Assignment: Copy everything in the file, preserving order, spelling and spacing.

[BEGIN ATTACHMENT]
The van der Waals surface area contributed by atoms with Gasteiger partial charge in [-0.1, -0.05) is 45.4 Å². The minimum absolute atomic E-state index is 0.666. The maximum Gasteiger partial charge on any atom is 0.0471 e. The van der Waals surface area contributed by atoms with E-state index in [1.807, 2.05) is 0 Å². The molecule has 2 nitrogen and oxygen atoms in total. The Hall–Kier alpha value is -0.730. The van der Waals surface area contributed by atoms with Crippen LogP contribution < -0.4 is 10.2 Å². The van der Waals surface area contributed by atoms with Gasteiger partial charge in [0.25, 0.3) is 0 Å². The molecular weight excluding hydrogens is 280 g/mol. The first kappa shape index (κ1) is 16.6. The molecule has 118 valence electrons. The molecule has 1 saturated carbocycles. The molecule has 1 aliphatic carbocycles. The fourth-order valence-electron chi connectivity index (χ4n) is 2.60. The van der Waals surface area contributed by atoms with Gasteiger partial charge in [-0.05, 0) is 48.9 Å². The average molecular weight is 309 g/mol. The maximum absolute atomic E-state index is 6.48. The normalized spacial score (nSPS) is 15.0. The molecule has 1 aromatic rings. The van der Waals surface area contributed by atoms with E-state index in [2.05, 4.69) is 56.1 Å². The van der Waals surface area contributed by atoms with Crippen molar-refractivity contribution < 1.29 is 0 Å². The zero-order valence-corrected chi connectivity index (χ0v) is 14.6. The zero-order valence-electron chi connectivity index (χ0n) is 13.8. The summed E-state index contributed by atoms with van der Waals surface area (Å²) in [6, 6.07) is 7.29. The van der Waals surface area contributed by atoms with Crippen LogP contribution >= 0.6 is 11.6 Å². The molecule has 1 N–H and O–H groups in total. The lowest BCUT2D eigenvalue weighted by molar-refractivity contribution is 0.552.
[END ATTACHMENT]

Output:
The van der Waals surface area contributed by atoms with Gasteiger partial charge in [-0.1, -0.05) is 45.4 Å². The minimum absolute atomic E-state index is 0.666. The maximum Gasteiger partial charge on any atom is 0.0471 e. The van der Waals surface area contributed by atoms with E-state index in [1.807, 2.05) is 0 Å². The molecule has 2 nitrogen and oxygen atoms in total. The Hall–Kier alpha value is -0.730. The van der Waals surface area contributed by atoms with Crippen LogP contribution < -0.4 is 10.2 Å². The van der Waals surface area contributed by atoms with Gasteiger partial charge in [0.25, 0.3) is 0 Å². The molecular weight excluding hydrogens is 280 g/mol. The first kappa shape index (κ1) is 16.6. The molecule has 118 valence electrons. The molecule has 1 saturated carbocycles. The molecule has 1 aliphatic carbocycles. The fourth-order valence-electron chi connectivity index (χ4n) is 2.60. The van der Waals surface area contributed by atoms with Gasteiger partial charge in [-0.05, 0) is 48.9 Å². The average molecular weight is 309 g/mol. The maximum absolute atomic E-state index is 6.48. The normalized spacial score (nSPS) is 15.0. The molecule has 1 aromatic rings. The van der Waals surface area contributed by atoms with E-state index in [2.05, 4.69) is 56.1 Å². The van der Waals surface area contributed by atoms with Crippen molar-refractivity contribution < 1.29 is 0 Å². The zero-order valence-corrected chi connectivity index (χ0v) is 14.6. The zero-order valence-electron chi connectivity index (χ0n) is 13.8. The summed E-state index contributed by atoms with van der Waals surface area (Å²) in [6, 6.07) is 7.29. The van der Waals surface area contributed by atoms with Crippen LogP contribution >= 0.6 is 11.6 Å². The molecule has 1 N–H and O–H groups in total. The lowest BCUT2D eigenvalue weighted by molar-refractivity contribution is 0.552.